If you live in St. Petersburg, Florida you might have heard of Salt Creek. What you’d know is that it is a narrow, shallow stretch of polluted water south of downtown St. Petersburg, Florida. It empties into the large Lake Maggiore several miles further south. You might say that Salt Creek is a wilted flower in the backyard of Bayboro Harbor, which is planted with yachts, and snazzy sailboats. Kayaking in Salt Creek is not recommended. Not if you are seeking a pristine nature experience near the city. However, if you want to know a secret, you might want to join me. Remember this, appearances are deceiving.
Get in the kayak at Bayboro Harbor in Tampa Bay on whose banks sits the University of South Florida St. Petersburg, turn right past the towering Coast Guard vessels and leave the sparkling skyline of downtown St. Pete and the bright white anchored yachts to your back. Once past the Fish Tales restaurant, the creek meets you, becoming a narrow waterwau. In no time at all, rusty cans appear trapped in the mangrove roots, and your paddle lifts a plastic grocery bag, then hits muddy, bobbing soda and beer and booze bottles—a true cornucopia of trash fills this little creek.
Salt Creek has been used and abused for decades, by industries that spit smoke and toxins, and people who tossed litter from cars and boats. It looks deserted, but it’s not. It’s still home to birds, mangroves and an occasional raggedy, creased-faced hermit-sailor repairing his ancient grimy motor boat. The creek, also known as a swale which is a narrow shallow marshy place, meanders along looking droopy and depleted . It appears down for the count, yet, invisible to our eyes, this dirty little swale is still doing its job, fueled by an invisible energy; it collects rainwater and eroded soil, and creates a microclimate for plants, amphibians, birds and anthropoids. The swale may look ragged and homeless but in truth its function and beauty are only hidden, not gone. In the same way, the unruly looking mangroves with their propuglates sticking half in the water and half out, belie their vital role.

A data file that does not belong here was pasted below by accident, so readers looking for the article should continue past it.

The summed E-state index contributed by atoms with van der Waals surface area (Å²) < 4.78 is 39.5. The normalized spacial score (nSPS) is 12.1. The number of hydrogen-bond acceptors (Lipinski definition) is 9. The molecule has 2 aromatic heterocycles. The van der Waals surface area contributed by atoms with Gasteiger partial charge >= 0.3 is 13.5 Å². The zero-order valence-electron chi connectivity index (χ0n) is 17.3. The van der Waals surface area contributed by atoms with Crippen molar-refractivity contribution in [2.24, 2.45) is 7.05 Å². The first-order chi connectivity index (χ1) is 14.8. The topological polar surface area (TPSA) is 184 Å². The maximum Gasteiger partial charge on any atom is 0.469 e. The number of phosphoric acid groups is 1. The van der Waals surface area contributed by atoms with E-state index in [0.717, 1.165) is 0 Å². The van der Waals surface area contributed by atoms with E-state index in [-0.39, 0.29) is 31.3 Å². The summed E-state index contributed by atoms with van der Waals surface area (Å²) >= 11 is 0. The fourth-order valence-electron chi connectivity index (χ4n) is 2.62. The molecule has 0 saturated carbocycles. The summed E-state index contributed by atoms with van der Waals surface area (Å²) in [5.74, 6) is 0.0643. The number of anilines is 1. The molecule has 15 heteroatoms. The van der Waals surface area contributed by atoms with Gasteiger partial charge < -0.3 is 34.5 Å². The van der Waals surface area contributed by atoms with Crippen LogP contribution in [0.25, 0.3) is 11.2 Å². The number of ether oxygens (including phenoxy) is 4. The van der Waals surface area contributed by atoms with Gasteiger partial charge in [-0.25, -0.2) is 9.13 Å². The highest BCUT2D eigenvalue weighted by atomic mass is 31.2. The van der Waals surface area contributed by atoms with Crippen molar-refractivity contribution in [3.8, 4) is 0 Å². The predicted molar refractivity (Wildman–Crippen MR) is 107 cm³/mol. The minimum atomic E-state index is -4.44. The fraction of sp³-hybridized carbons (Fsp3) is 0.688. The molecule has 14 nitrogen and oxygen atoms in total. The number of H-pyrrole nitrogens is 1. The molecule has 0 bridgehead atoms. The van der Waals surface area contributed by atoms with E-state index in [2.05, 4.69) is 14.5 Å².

The mangroves might tell you to buzz off; they will not give in. Even when they are demonized by those well-meaning folk who blame them for overcrowding what could be an urban kayak trail– as if the mangroves and not the swill that is allowed to accumulate are the problem—they are not impressed.
It’s as if they are ignoring any rubbish we toss at them. In fact, they thrive despite the old condoms, and rusty cans in the boggy Salt Creek. You can almost hear this symphony of symbiosis played by the swale and the mangrove. The swale and its mangroves survive all matter of insults by an invasive species, human polluters. The Oil Company that built on its shore, the Milk Company that crowded its banks, the careless drunks in their gasoline spewing boats, the Moonshiners who hid there in the twenties—the mangroves outlived them all. The creek looks injured, yet the mangrove keep nursing it, cleaning its water, exchanging nutrients back into the muddy bottom, housing the egrets, the cormorant, the osprey, the pelican and the roseate spoonbill, buffering the creek’s banks from eroding storms.
A swampy stench mixes with the gasoline exhaust of the nearby marina and yacht repair yard. It’s hard to avoid thoughts of dying things. But this is only the surface truth. A deeper truth is hidden from us by the mangroves and the swale.
Back in the kayak, we float under the pretty little stone 4th Street bridge until we are blocked by a thicket of mangrove branches. We find ourselves in a cool, dark mangrove tunnel on this sunny warm afternoon . We must duck our heads, and bend down in our kayaks. The twists of their black branches suggest gracefully woven baskets , but they are muscular, like protective arms hovering over little Salt Creek and its inhabitants. If we were adventurous, we could find a way under and through the branches to go further, but on this day, we turn back. We’ve seen enough for now. We’ve learaned what is hidden by the trash and detritus.
In Ukraine after a nuclear accident in Chernobyl twenty-seven years ago, scientists expected the land, its plants and animals to be mutated at best or dead for centuries. They were in for a great surprise. They did not know what the mangrove, the egret, the snook fish, the snails or the swale knows.
“…. According to all the population counts performed by Ukraine and Belarus over the past 27 years, there is enormous animal diversity and abundance. The prevailing scientific view of the exclusion zone has become that it is an unintentional wildlife sanctuary. This conclusion rests on the premise that radiation is less harmful to wildlife populations than we are. “—Slate
“… the biologists are still puzzled as to why the plants can so easily shrug off the deadly effects of the radiation, when it’s so hazardous to humans (the accident caused just 57 direct deaths, but thousands of cancer deaths were blamed on the incident for years after). The favored theory is that plants can “remember” prehistoric Earth conditions, when the fledgling planet was bathed in an air of harmful radiation.”—Wired, UK
After the deluge of human ignorance and error, the plants will return, then the insects, and after the insects will come creatures. Eventually even we may grow out of the mud again. So now you know the secret kept by mangroves and snails, herons and swales. Mangroves, like the lotus transform dregs into mulch, mulch into life, life into beauty. Like the lotus that grows only in the muck, the smelly swamps, like the lotus the mangrove rises and Salt Creek flows sweet and slow.